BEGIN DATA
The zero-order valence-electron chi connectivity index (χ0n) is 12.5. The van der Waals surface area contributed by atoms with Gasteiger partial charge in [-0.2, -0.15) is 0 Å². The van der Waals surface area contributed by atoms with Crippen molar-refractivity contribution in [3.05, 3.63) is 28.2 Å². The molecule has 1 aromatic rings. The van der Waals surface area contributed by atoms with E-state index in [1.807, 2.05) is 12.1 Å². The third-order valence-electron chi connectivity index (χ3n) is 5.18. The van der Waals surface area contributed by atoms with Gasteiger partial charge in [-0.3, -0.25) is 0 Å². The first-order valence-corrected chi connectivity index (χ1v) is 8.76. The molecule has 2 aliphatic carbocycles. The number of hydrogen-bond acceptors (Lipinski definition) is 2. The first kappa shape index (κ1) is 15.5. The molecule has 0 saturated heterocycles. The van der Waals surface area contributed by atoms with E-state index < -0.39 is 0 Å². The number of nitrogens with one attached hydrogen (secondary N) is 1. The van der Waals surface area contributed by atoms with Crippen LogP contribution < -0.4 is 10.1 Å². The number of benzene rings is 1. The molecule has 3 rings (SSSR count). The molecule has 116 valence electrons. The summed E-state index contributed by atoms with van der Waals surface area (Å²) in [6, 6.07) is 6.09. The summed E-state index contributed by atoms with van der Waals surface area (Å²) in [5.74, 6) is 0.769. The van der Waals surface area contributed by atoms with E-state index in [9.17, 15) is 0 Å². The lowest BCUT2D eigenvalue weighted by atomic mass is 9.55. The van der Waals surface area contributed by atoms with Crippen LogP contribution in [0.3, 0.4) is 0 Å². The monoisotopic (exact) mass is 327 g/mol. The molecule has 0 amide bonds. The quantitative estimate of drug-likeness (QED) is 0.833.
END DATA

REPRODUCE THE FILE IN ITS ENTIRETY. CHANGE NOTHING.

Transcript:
The zero-order valence-electron chi connectivity index (χ0n) is 12.5. The van der Waals surface area contributed by atoms with Gasteiger partial charge in [-0.2, -0.15) is 0 Å². The van der Waals surface area contributed by atoms with Crippen molar-refractivity contribution in [3.05, 3.63) is 28.2 Å². The molecule has 1 aromatic rings. The van der Waals surface area contributed by atoms with E-state index in [1.807, 2.05) is 12.1 Å². The third-order valence-electron chi connectivity index (χ3n) is 5.18. The van der Waals surface area contributed by atoms with Gasteiger partial charge in [-0.3, -0.25) is 0 Å². The first-order valence-corrected chi connectivity index (χ1v) is 8.76. The molecule has 2 aliphatic carbocycles. The number of hydrogen-bond acceptors (Lipinski definition) is 2. The first kappa shape index (κ1) is 15.5. The molecule has 0 saturated heterocycles. The van der Waals surface area contributed by atoms with E-state index < -0.39 is 0 Å². The number of nitrogens with one attached hydrogen (secondary N) is 1. The van der Waals surface area contributed by atoms with Crippen LogP contribution < -0.4 is 10.1 Å². The number of benzene rings is 1. The molecule has 3 rings (SSSR count). The molecule has 116 valence electrons. The summed E-state index contributed by atoms with van der Waals surface area (Å²) in [6, 6.07) is 6.09. The summed E-state index contributed by atoms with van der Waals surface area (Å²) in [5.74, 6) is 0.769. The van der Waals surface area contributed by atoms with E-state index in [9.17, 15) is 0 Å². The lowest BCUT2D eigenvalue weighted by atomic mass is 9.55. The van der Waals surface area contributed by atoms with Crippen LogP contribution in [0.3, 0.4) is 0 Å². The monoisotopic (exact) mass is 327 g/mol. The molecule has 0 amide bonds. The quantitative estimate of drug-likeness (QED) is 0.833.